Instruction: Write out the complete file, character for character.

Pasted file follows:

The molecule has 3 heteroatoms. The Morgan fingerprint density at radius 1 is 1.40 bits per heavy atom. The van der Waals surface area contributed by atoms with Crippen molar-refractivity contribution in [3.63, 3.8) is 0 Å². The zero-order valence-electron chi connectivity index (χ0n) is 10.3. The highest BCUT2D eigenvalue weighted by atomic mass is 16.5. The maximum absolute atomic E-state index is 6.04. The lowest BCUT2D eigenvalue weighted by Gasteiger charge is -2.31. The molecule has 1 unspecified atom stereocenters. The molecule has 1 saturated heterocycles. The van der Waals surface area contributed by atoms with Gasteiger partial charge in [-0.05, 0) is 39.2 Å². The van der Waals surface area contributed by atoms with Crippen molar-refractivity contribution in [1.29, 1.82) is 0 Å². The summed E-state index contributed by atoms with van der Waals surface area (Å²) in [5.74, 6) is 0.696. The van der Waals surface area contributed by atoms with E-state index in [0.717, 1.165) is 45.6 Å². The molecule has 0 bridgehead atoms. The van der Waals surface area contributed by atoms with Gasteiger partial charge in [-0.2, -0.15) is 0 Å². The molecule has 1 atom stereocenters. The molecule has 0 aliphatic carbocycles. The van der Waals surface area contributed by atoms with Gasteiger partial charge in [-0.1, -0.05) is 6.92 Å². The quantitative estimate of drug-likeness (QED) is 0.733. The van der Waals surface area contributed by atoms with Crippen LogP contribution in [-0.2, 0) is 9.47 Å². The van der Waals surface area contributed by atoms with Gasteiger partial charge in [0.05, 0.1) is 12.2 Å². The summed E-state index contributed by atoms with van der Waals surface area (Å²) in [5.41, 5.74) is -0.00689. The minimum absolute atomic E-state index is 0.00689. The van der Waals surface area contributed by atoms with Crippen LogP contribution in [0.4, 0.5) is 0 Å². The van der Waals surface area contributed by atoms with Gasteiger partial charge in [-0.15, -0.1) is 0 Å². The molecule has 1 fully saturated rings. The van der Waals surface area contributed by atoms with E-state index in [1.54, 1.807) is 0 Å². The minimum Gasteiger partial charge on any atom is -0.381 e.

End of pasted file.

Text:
The molecule has 3 heteroatoms. The Morgan fingerprint density at radius 1 is 1.40 bits per heavy atom. The van der Waals surface area contributed by atoms with Crippen molar-refractivity contribution in [3.63, 3.8) is 0 Å². The zero-order valence-electron chi connectivity index (χ0n) is 10.3. The highest BCUT2D eigenvalue weighted by atomic mass is 16.5. The maximum absolute atomic E-state index is 6.04. The lowest BCUT2D eigenvalue weighted by Gasteiger charge is -2.31. The molecule has 1 unspecified atom stereocenters. The molecule has 1 saturated heterocycles. The van der Waals surface area contributed by atoms with Gasteiger partial charge in [-0.05, 0) is 39.2 Å². The van der Waals surface area contributed by atoms with Crippen molar-refractivity contribution in [1.29, 1.82) is 0 Å². The summed E-state index contributed by atoms with van der Waals surface area (Å²) in [5.74, 6) is 0.696. The van der Waals surface area contributed by atoms with E-state index in [0.717, 1.165) is 45.6 Å². The molecule has 0 bridgehead atoms. The van der Waals surface area contributed by atoms with Gasteiger partial charge in [-0.2, -0.15) is 0 Å². The molecule has 1 atom stereocenters. The molecule has 0 aliphatic carbocycles. The van der Waals surface area contributed by atoms with Gasteiger partial charge in [-0.1, -0.05) is 6.92 Å². The quantitative estimate of drug-likeness (QED) is 0.733. The van der Waals surface area contributed by atoms with Crippen LogP contribution in [-0.2, 0) is 9.47 Å². The van der Waals surface area contributed by atoms with Gasteiger partial charge in [0.05, 0.1) is 12.2 Å². The summed E-state index contributed by atoms with van der Waals surface area (Å²) in [5.41, 5.74) is -0.00689. The minimum absolute atomic E-state index is 0.00689. The van der Waals surface area contributed by atoms with Crippen LogP contribution in [0.4, 0.5) is 0 Å². The van der Waals surface area contributed by atoms with Gasteiger partial charge in [-0.15, -0.1) is 0 Å². The molecule has 1 fully saturated rings. The van der Waals surface area contributed by atoms with E-state index in [1.54, 1.807) is 0 Å². The minimum Gasteiger partial charge on any atom is -0.381 e.